Why it matters by whom the TS president is elected

I’ve gone on record saying that I would quit my membership of the TS if the proposal I discussed the other day goes through. In this post I will explain why it matters so much to me that I would give up my membership of an organisation I have put so much time and energy into.

Any organisation has two main forces working on it: conservative and change.

There is the conservative force: there is a value to keeping to what’s tested and has always worked.

There is a force for change: there is something to be said for changing with the times and responding to what is happening today. One reason why I’m not unhappy with the presidential term of seven years is that this means that we don’t get the mess of elections every four or five years. A lot of emotional energy gets invested in such elections and it isn’t necessary to get into that too often in a spiritual organisation. Nothing wrong with stability. Let each officer and member just do their job, study theosophy, teach theosophy, reach out to understand other spiritual teachings etc.

On the other hand every once in a while any organisation has to face up to the changing world. Spiritual organizations are, more than other organizations, likely to get insulated from the world. I think this is one reason why the Maha Chohan did not want ’saleried priests’. Salaried priests don’t feel the pressures of modern life the way business people or people in jobs and divorces do.

Elections are the chance for the candidates (assuming there are at least two of those) to convince the voters – that is the members of the TS – that they have what it takes to carry the TS on into the next decade or so. They will be more convincing at that if they are in touch with what the members want. In fact, an election in which there are several candidates, is the one moment when the top has to reach out to the members on their terms. On most other occasions, our leaders are mostly busy lecturing, writing articles, teaching theosophy and doing whatever administrative work needs done.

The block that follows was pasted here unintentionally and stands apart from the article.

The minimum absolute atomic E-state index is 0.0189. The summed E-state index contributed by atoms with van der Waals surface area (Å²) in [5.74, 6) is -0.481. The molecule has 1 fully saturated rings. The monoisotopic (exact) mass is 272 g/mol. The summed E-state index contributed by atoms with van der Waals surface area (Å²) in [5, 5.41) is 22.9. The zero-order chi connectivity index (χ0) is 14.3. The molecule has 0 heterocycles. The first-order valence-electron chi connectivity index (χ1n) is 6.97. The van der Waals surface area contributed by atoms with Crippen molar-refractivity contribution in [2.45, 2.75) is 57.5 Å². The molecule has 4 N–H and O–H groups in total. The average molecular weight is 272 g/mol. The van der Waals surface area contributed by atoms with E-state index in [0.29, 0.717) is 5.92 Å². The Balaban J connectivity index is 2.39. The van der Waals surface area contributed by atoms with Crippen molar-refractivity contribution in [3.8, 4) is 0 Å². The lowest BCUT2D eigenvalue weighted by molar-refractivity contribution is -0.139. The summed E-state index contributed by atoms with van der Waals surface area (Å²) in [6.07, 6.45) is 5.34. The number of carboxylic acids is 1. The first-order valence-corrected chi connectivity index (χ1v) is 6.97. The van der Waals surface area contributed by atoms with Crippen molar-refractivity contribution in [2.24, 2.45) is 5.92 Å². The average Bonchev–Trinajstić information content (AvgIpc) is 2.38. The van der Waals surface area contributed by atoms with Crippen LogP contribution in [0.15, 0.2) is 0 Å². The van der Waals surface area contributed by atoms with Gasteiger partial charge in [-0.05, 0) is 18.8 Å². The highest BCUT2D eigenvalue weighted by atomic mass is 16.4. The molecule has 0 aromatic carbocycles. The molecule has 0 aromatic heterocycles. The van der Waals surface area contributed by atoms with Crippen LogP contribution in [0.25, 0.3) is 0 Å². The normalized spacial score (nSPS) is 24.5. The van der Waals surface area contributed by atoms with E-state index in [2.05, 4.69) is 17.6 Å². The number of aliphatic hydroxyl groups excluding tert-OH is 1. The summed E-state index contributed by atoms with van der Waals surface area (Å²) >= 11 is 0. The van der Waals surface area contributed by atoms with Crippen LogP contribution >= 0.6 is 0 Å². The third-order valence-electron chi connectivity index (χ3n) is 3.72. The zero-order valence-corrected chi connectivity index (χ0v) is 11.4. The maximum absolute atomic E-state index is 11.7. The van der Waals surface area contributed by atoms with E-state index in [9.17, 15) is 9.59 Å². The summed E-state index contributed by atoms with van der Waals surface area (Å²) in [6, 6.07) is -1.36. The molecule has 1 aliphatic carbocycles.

There is nothing wrong with any of that – but it does not necessarily require listening to the members. Of course the lectures would get better if they did listen to the members, but that’s another story.

I would go one step further.

As I said: there are two principle forces: one dynamic, the other conservative. Both are necessary. If it is too easy for newcomers to hijack an organisation, its stability is threatened. The money members have accumulated for the organisation could be squandered or even stolen. The publications ruined and reputations lost. This is not just theory: it happens. Lodges tend to be relatively easy pray, but then most lodges don’t have a lot of money so all that is lost is the group and reputation – nothing financial need fall into the wrong hands. (Yes there are exceptions, but bear with me)

On the other hand, change is also a helpful force in nature. An organisation that resists change too much risks simply dying. It could die quickly or slowly. One way to let an organisation die is to discourage members with ideas from contributing. There is however an even worse pattern: if members can not honestly tell people – hey, join the lodge, it will be fun and interesting, I can really recommend the TS!

Then the work is dead. It may dredge on as others hold the ford and keep things going, but when one can no longer recommend the work, how can one expect smart and interesting folk to join?

If the TS president were to get elected by the officials of the TS – which is what the aforementioned proposal and all variations thereof that John Algeo has hinted at mean – The members have no direct link with the president any more. The officials usually stand further away from ‘current society’ – after all, they may not get payed in most cases, but they are full time theosophists. So the officials may know the organisation best, but they do not know the world in which we live best. It’s in the chemistry between the members and the organisation that the right changes can occur. Take that away and the TS will have few mechanisms for change left.

That is why I would leave the TS if direct election of the TS president by the members were abolished. Because if this gets approved by the General Council, I can no longer recommend the TS to my spiritually interested acquaintances. While this is going on I also have trouble doing so, but I am willing to wait it out for now.

What can you do? Please tell your representative in the General Council how you feel (that would be the general secretary of your section). If feasible in your country, try and get a members meeting organized where the members can vote on this proposal.

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